South Korean Government to Fund Shipbuilding
South Korea's finance minister said on Monday the government planned to support orders of 250 or more vessels by 2020 to help local shipbuilders.
South Korea said on Monday it plans to establish a state-backed ship financing company with an initial capital of 1 trillion won ($871.73 million) to help improve the financial health of Korean shipping companies.
The government would provide financing of 6.5 trillion won ($5.67 billion) in total so that local shipping firms could acquire new vessels, said a government statement.
The measures were announced to support struggling local shipbuilding and shipping industries following the collapse of Hanjin Shipping Co Ltd, which applied for court receivership in August.
Daewoo Shipbuilding & Marine Engineering (DSME), one of the world's three largest shipyards, all in South Korea, is currently suffering from a big drop in orders.
The trade ministry said DSME's main creditor, state-backed Korea Development Bank (KDB), would take into consideration any future improvement in DSME's operations and market conditions before potentially pursuing a sale or some other form of merger or acquisition of Daewoo.
As of now, there is no plan to sell DSME, a high-ranking financial regulator clarified in a press briefing on Monday.
New vessel orders won by South Korean shipbuilders between January-September fell by 87 percent compared to the same period in the previous year, steeper than a 72 percent drop in global orders, the trade ministry said.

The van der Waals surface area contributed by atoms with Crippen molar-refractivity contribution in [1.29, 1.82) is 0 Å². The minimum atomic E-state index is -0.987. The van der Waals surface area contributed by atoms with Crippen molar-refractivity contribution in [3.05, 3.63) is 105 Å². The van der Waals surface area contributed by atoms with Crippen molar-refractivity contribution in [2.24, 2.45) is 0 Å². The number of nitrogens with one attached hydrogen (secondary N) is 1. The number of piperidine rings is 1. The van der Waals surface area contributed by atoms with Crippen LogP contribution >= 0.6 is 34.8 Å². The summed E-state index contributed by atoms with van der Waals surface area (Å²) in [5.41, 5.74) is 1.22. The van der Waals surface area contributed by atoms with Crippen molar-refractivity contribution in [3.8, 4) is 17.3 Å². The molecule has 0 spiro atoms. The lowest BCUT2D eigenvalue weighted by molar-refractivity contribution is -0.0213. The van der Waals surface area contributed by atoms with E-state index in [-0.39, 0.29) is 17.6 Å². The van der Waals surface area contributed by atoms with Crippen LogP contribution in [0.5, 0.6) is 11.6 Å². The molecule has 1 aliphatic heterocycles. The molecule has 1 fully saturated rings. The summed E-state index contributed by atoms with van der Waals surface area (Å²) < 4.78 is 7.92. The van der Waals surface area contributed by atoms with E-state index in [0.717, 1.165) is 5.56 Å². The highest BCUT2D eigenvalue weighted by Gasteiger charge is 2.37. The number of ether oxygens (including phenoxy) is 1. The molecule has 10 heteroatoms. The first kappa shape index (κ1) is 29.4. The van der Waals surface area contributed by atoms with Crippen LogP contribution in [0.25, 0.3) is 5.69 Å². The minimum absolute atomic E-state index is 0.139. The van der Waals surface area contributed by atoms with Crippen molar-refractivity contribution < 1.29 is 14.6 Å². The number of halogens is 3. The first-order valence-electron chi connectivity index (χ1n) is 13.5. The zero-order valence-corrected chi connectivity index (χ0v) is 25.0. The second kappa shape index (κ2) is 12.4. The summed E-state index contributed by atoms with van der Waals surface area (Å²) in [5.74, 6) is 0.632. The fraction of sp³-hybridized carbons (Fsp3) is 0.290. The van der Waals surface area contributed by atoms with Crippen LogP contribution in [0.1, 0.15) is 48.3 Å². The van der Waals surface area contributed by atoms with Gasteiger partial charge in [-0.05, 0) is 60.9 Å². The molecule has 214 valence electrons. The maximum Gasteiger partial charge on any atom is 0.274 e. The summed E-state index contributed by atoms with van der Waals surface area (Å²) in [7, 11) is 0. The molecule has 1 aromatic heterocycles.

The steeper drop in orders was partly due to less domestic orders compared with competitors in Japan and China, a high-ranking trade ministry official told reporters.
Following the recent ruling by the IMO on tighter sulphur regulations, the ministry said in the statement that it plans to increase the number of LNG bunkering terminals to more than three by 2020, as the demand of LNG as a marine fuel is expected to rise.
The IMO set the new requirements last week, which will see sulphur emissions fall from the current maximum of 3.5 percent of fuel content to 0.5 percent and they would come into effect from 2020.
The statement added, Seoul seeks to place an order for LNG bunkering vessels in 2017, led by the Korea LNG Bunkering Industry.
Earlier this month, the International Monetary Fund completed a study of the troubled South Korean shipbuilding industry, estimating that the cost of restructuring the sector's massive debts will approach $30 billion.
The employment impact would affect up to one percent of the overall workforce, including 10,000 positions in shipbuilding, and creditor's losses would come to between 5.5 and 7.5 percent of GDP.
Earlier this month, DSME announced a plan to cut nearly 20 percent of its workforce – over 2,000 positions – by the end of the year.
A recent report by global consulting firm McKinsey & Co. suggested that DSME might not be able to survive past the end of the decade, pulled down by a negative operating margin and a projected liquidity shortfall approaching $3 billion.
Samsung Heavy Industries recently warned of additional layoffs ahead if it cannot hit its annual order target of $5 billion. It already plans to reduce its 14,000-strong workforce by 40 percent.
Hyundai Heavy Industries has plans to cut 4,000 positions from its headcount of 26,000.